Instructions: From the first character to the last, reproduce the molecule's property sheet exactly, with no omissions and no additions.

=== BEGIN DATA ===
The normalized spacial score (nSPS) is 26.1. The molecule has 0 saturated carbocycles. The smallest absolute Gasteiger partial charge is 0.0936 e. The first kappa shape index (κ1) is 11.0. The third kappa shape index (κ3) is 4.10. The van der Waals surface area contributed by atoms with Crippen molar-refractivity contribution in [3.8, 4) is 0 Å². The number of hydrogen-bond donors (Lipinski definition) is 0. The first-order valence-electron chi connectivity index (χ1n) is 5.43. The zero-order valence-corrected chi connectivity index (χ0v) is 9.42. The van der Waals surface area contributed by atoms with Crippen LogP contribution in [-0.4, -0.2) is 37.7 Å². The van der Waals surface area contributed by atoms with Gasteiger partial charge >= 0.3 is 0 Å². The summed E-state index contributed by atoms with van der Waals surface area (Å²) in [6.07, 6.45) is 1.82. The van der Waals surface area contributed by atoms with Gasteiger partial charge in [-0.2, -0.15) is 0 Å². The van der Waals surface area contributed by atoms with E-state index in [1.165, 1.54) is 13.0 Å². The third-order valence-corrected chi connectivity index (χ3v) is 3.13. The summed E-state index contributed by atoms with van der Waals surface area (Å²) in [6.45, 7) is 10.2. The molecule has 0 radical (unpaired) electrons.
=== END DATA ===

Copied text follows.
The normalized spacial score (nSPS) is 26.1. The molecule has 0 saturated carbocycles. The smallest absolute Gasteiger partial charge is 0.0936 e. The first kappa shape index (κ1) is 11.0. The third kappa shape index (κ3) is 4.10. The van der Waals surface area contributed by atoms with Crippen molar-refractivity contribution in [3.8, 4) is 0 Å². The number of hydrogen-bond donors (Lipinski definition) is 0. The first-order valence-electron chi connectivity index (χ1n) is 5.43. The zero-order valence-corrected chi connectivity index (χ0v) is 9.42. The van der Waals surface area contributed by atoms with Crippen LogP contribution in [-0.4, -0.2) is 37.7 Å². The van der Waals surface area contributed by atoms with Gasteiger partial charge >= 0.3 is 0 Å². The summed E-state index contributed by atoms with van der Waals surface area (Å²) in [6.07, 6.45) is 1.82. The van der Waals surface area contributed by atoms with Gasteiger partial charge in [-0.2, -0.15) is 0 Å². The van der Waals surface area contributed by atoms with E-state index in [1.165, 1.54) is 13.0 Å². The third-order valence-corrected chi connectivity index (χ3v) is 3.13. The summed E-state index contributed by atoms with van der Waals surface area (Å²) in [6.45, 7) is 10.2. The molecule has 0 radical (unpaired) electrons.